We're looking at death all wrong. Here's why.

Can a shift in the way we treat death and dying improve our lives while we're still here?

  • These days, for the most part, the concept of death is consumed by health care and medicine.
  • However, as humans we need to view death as more than just a medical event. It takes into account our psychology, spirituality, philosophy, social worlds, and personal lives.
  • This reconsideration should also apply to the way we treat people who are dying. Life is in the senses, not just our physical capabilities.
Keep reading Show less

Is cursive writing important to child development?

Legislators push to keep cursive in their schools' curricula, but experts seem split as to whether it's necessary.

Tracy Burns checks her third grade student Nikolai Wilkins' cursive writing during class. (Photo: Brianna Soukup/Portland Press Herald via Getty Images)
  • Ohio has joined many other states in reestablishing cursive in their schools' curricula.
  • Research shows the value handwriting has for developing children's fine motor skills and a connection between words and memory.
  • But experts seem split on whether it's a question of print vs. cursive, or cognitive fluency vs. disconnect.
Keep reading Show less

​How AI is learning to convert brain signals into speech

The first steps toward developing tools that could help disabled people regain the power to speak.

Pixabay
  • The technique involves training neural networks to associate patterns of brain activity with human speech.
  • Several research teams have managed to get neural networks to "speak" intelligible words.
  • Although similar technology might someday help disabled people regain the power to speak, decoding imagined speech is still far off.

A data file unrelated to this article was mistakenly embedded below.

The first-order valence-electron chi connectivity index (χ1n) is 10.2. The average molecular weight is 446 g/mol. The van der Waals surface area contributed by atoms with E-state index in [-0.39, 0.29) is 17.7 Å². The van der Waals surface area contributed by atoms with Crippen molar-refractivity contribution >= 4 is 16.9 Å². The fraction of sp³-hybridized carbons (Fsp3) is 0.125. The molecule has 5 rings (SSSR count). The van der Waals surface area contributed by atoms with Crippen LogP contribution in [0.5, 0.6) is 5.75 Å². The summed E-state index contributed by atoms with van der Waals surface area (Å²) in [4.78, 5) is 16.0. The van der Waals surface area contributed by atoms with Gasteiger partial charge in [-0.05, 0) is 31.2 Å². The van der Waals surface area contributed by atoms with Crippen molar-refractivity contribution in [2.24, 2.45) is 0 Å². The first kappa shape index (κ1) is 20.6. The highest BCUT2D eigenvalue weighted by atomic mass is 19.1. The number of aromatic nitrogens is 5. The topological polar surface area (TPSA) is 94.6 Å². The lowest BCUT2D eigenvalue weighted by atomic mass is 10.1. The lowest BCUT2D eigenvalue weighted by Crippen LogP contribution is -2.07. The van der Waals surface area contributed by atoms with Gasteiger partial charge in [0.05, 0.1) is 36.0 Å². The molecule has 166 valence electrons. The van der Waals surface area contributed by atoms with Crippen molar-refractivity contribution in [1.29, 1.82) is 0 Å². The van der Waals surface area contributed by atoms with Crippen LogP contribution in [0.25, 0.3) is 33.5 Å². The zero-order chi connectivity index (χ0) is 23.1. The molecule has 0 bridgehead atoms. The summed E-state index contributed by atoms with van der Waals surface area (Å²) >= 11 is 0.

Keep reading Show less

What I learned about disability and infanticide from Peter Singer

In the 1970s, the Australian moral philosopher Peter Singer began to argue that it is ethical to give parents the option to euthanise infants with disabilities.

Peter Singer at the Effective Altruism Global conference in Melbourne 15 August 2015.

In the 1970s, the Australian moral philosopher Peter Singer, perhaps best-known for his book Animal Liberation (1975), began to argue that it is ethical to give parents the option (in consultation with doctors) to euthanise infants with disabilities. He mostly, but not exclusively, discussed severe forms of disabilities such as spina bifida or anencephaly. In Practical Ethics (1979), Singer explains that the value of a life should be based on traits such as rationality, autonomy and self-consciousness. ‘Defective infants lack these characteristics,’ he wrote. ‘Killing them, therefore, cannot be equated with killing normal human beings, or any other self-conscious beings.’

Keep reading Show less

The Most Debilitating Disease in the World Isn't Just in Your Head

For the first time, the World Health Organization has declared a new mental illness to be the leading cause of disability around the world.

 

Depression. Photo Diego Fornero [flickr.com/destino2003]

Keep reading Show less